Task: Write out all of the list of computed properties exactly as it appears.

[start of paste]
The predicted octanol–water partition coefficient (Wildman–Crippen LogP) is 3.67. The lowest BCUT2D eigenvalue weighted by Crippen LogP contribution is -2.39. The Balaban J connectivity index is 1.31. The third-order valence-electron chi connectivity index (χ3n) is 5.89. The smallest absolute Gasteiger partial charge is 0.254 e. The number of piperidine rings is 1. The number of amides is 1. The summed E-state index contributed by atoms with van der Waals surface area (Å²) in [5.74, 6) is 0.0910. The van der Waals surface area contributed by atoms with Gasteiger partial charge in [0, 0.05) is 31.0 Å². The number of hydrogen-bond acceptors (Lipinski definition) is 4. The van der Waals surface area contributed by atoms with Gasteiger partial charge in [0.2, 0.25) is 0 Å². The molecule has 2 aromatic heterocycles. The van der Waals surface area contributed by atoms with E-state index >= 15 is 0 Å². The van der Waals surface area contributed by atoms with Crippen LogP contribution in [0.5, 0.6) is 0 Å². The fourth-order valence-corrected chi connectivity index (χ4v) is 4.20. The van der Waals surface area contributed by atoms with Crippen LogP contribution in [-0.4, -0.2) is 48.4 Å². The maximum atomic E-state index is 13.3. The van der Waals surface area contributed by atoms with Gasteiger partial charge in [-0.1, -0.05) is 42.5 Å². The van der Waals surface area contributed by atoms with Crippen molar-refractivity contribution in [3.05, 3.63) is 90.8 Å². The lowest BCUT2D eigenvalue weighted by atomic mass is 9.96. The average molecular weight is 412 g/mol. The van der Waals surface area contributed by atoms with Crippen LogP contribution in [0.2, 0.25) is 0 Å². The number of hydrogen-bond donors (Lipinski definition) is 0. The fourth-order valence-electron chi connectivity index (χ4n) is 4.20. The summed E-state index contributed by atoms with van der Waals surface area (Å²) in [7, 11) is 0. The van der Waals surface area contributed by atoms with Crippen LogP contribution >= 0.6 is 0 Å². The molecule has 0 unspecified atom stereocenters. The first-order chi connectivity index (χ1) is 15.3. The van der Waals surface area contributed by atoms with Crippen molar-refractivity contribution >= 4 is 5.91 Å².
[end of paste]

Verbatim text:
The predicted octanol–water partition coefficient (Wildman–Crippen LogP) is 3.67. The lowest BCUT2D eigenvalue weighted by Crippen LogP contribution is -2.39. The Balaban J connectivity index is 1.31. The third-order valence-electron chi connectivity index (χ3n) is 5.89. The smallest absolute Gasteiger partial charge is 0.254 e. The number of piperidine rings is 1. The number of amides is 1. The summed E-state index contributed by atoms with van der Waals surface area (Å²) in [5.74, 6) is 0.0910. The van der Waals surface area contributed by atoms with Gasteiger partial charge in [0, 0.05) is 31.0 Å². The number of hydrogen-bond acceptors (Lipinski definition) is 4. The van der Waals surface area contributed by atoms with Gasteiger partial charge in [0.2, 0.25) is 0 Å². The molecule has 2 aromatic heterocycles. The van der Waals surface area contributed by atoms with E-state index >= 15 is 0 Å². The van der Waals surface area contributed by atoms with Crippen LogP contribution in [0.5, 0.6) is 0 Å². The fourth-order valence-corrected chi connectivity index (χ4v) is 4.20. The van der Waals surface area contributed by atoms with Crippen LogP contribution in [-0.4, -0.2) is 48.4 Å². The maximum atomic E-state index is 13.3. The van der Waals surface area contributed by atoms with Gasteiger partial charge in [-0.1, -0.05) is 42.5 Å². The van der Waals surface area contributed by atoms with Crippen molar-refractivity contribution in [3.05, 3.63) is 90.8 Å². The lowest BCUT2D eigenvalue weighted by atomic mass is 9.96. The average molecular weight is 412 g/mol. The van der Waals surface area contributed by atoms with Crippen LogP contribution in [0.2, 0.25) is 0 Å². The number of hydrogen-bond donors (Lipinski definition) is 0. The fourth-order valence-electron chi connectivity index (χ4n) is 4.20. The summed E-state index contributed by atoms with van der Waals surface area (Å²) in [7, 11) is 0. The van der Waals surface area contributed by atoms with Crippen LogP contribution >= 0.6 is 0 Å². The molecule has 0 unspecified atom stereocenters. The first-order chi connectivity index (χ1) is 15.3. The van der Waals surface area contributed by atoms with Crippen molar-refractivity contribution >= 4 is 5.91 Å².